Make SPACe: Changes and Challenges with the introduction of SPACs


Special Purpose Acquisition Companies (SPACs) have seen a massive upsurge in the last two to three years after years of fairly limited use since their inception in the 1990s. SPACs are found to be reliable in a turbulent market and have thus found a new impetus in the covid outbreak. It is also propelled by the fact that several celebrities including Shaquille O’ Neal and Serena Williams have invested in SPACs.  While SPAC deals in India are still at a nascent stage, the number of equity investors considering SPAC as an option is on a steady rise. Sponsored by private equity veteran Rohan Ajila and Gautam Pai, a SPAC named Global Consumer Acquisition Corp has raised $170 million from listing in the US, while two other India-related SPACs have said that they intend to raise capital in the US. In view of these developments, in March 2021, the Securities and Exchange Board of India (SEBI) tasked an expert group formed under its Primary Market Advisory Committee (PMAC) to deliberate upon and come out with a framework to introduce SPAC structures in India. Also, International Financial Services Centre Authority (IFSCA) came out with a consultation paper (hereinafter referred as ‘IFSCA paper’) that laid down a framework of regulations to keep a check on the functioning of prospective SPACs in India.

SPAC is an entity that is established for the sole purpose of making an acquisition or buyout. It does not have any business operation and is run by a management team, usually possessing expertise in the particular sector and is often backed by a sponsor. They raise capital through an Initial Public Offering (IPO), which is held in a trust account and aims to acquire a company within a particular time limit, which usually is around the two-year mark. Upon the approval of the SPAC shareholders of the acquisition of the target company, the SPAC, and the target company combine into a publicly traded operating company. From the perspective of any business, SPACs have a one-up over IPO as they involve a less cumbersome regulatory process to go public because it just has to merge into the SPAC, thus abstracting the entire IPO process. Also, SPACs provide a better incentive structure with the sponsors as compared to investment banks who often want to maintain their sell-side relationship.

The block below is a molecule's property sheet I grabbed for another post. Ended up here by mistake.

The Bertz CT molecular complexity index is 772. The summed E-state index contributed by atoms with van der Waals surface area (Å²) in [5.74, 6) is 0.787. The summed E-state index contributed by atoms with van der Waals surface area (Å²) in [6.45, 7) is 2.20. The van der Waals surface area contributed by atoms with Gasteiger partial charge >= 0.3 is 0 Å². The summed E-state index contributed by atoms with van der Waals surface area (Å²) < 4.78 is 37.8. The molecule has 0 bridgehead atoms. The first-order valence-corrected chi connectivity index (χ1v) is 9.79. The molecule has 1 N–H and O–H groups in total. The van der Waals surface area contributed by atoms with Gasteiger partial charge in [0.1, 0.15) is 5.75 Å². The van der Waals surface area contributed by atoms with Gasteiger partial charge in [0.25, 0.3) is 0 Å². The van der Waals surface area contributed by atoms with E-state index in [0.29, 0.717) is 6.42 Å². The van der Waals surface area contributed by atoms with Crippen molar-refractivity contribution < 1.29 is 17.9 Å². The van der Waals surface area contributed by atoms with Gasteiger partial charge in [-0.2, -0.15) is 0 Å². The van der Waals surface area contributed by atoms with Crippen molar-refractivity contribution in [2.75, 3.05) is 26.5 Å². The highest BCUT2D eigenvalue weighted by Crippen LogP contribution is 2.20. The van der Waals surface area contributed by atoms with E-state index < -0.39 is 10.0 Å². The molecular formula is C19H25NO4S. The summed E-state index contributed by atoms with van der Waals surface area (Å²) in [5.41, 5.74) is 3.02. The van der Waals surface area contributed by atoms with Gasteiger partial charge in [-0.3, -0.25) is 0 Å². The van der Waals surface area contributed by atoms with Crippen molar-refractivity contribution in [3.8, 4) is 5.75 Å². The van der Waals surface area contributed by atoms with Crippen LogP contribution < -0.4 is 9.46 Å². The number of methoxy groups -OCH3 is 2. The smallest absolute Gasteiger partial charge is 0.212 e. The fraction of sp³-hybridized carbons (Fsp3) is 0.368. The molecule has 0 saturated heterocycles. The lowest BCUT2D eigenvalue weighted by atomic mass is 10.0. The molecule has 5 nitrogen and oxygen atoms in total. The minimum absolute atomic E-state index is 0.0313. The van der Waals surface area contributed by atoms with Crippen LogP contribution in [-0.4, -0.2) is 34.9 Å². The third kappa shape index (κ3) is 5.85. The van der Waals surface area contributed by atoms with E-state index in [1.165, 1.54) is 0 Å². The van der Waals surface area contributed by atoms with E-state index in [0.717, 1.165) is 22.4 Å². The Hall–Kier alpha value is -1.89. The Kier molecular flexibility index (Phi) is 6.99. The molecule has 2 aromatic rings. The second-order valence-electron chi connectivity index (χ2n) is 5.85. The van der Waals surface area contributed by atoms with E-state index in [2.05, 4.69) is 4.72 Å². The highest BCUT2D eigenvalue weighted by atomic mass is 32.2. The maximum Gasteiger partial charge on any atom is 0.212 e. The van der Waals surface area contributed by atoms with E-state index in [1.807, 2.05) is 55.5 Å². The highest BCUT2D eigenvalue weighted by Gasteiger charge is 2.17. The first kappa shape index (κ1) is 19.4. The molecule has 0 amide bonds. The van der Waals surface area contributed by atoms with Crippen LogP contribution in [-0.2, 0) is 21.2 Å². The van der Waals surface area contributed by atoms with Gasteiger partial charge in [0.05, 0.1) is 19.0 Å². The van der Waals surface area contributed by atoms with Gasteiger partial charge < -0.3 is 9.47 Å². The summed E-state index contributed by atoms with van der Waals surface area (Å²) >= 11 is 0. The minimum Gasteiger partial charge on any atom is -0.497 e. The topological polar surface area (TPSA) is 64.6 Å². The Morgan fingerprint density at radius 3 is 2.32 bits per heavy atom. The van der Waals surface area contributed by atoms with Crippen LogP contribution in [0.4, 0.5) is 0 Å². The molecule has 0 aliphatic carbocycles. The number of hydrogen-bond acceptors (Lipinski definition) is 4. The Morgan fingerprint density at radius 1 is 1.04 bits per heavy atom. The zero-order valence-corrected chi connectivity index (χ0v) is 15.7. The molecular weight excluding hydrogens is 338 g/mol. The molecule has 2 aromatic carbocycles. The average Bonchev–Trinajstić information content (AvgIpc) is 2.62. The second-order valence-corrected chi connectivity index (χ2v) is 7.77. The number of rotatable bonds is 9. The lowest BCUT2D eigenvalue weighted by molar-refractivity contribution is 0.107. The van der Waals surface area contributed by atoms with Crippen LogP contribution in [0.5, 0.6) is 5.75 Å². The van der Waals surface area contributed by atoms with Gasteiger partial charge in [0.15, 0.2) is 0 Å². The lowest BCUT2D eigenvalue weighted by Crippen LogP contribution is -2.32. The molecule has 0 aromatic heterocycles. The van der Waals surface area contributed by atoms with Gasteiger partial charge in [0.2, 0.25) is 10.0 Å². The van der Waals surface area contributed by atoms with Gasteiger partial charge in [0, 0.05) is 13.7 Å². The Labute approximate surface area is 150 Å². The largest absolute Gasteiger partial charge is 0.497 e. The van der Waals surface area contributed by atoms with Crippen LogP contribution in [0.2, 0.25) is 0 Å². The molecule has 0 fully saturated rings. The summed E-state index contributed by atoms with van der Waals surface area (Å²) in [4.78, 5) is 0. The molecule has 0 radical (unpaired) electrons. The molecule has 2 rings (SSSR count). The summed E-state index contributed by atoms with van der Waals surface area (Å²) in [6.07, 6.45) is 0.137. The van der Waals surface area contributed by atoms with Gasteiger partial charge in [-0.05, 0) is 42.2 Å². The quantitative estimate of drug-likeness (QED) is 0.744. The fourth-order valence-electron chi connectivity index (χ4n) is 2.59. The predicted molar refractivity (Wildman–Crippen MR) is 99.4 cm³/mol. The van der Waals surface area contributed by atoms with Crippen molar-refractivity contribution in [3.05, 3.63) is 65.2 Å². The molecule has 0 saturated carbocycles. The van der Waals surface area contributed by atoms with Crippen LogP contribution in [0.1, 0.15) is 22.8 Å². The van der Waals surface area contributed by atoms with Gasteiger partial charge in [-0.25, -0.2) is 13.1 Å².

Corporate Veil

The capital that SPACs raise through IPOs is on the basis of an unspecified business. As per the SEC regulations, the prospectus of the SPAC must state that there is no specific business to be targeted for acquisition under consideration. As it is, SPACs will not be involved in any business operations. All of this puts the investors in a precarious situation, as they would have no way of knowing about the prospects of their investments based on the performance or even the objectives and future of the SPAC entity. To curb this difficulty to an extent, the ‘IFSCA paper’ envisages a list of disclosures to be made in the offer document during the public offer, which includes inter alia risk factors, capital structure, and key information about the issuer like previous acquisition experience and details of sponsors and their experience in acquisition. These disclosures would serve as one of the essential principles of corporate law, that is the funds provided by the shareholders and also the creditors are dedicated towards the fulfilment of a defined object. Although the exact target entity will be unknown to the shareholders at the time of the IPO issue, a detailed offer would go a long way in helping the public to assess the prospects of that particular acquisition and the subsequent operating company that will be formed.

The advent of the SPAC regime would manifestly be as an exception to Section 248 and other such provisions which are unfavourable to the operations of ‘shell companies’ thus barring the concerned authorities to exercise their power. These circumstances might prove to be conducive for corporate frauds like the ‘pump and dump’ schemes. To remedy this, the principle of piercing the corporate veil is invoked. This basically means the dilution of the corporate identity of the entity and identifying it with the personalities behind it and examining their behaviours and actions. In the case of State of Kerala v Selva J. Jayalalitha, it was stated that although a company is a separate entity from the personnel running it, the corporate veil cannot be used as a mere cloak to misdirect the investors. In the current jurisprudence, the Courts ought to exercise this power with caution and reluctance. But the emergence of SPACs should expand the scope of the principle’s application in a guarded way as the features of SPACs demand more protection for the investors and lenders. This expansion of the scope of piercing the corporate veil is justified in the case of SPAC as it is a policy and economic issue that might pertain to corporate actors’ behaviour.

Investors’ Funds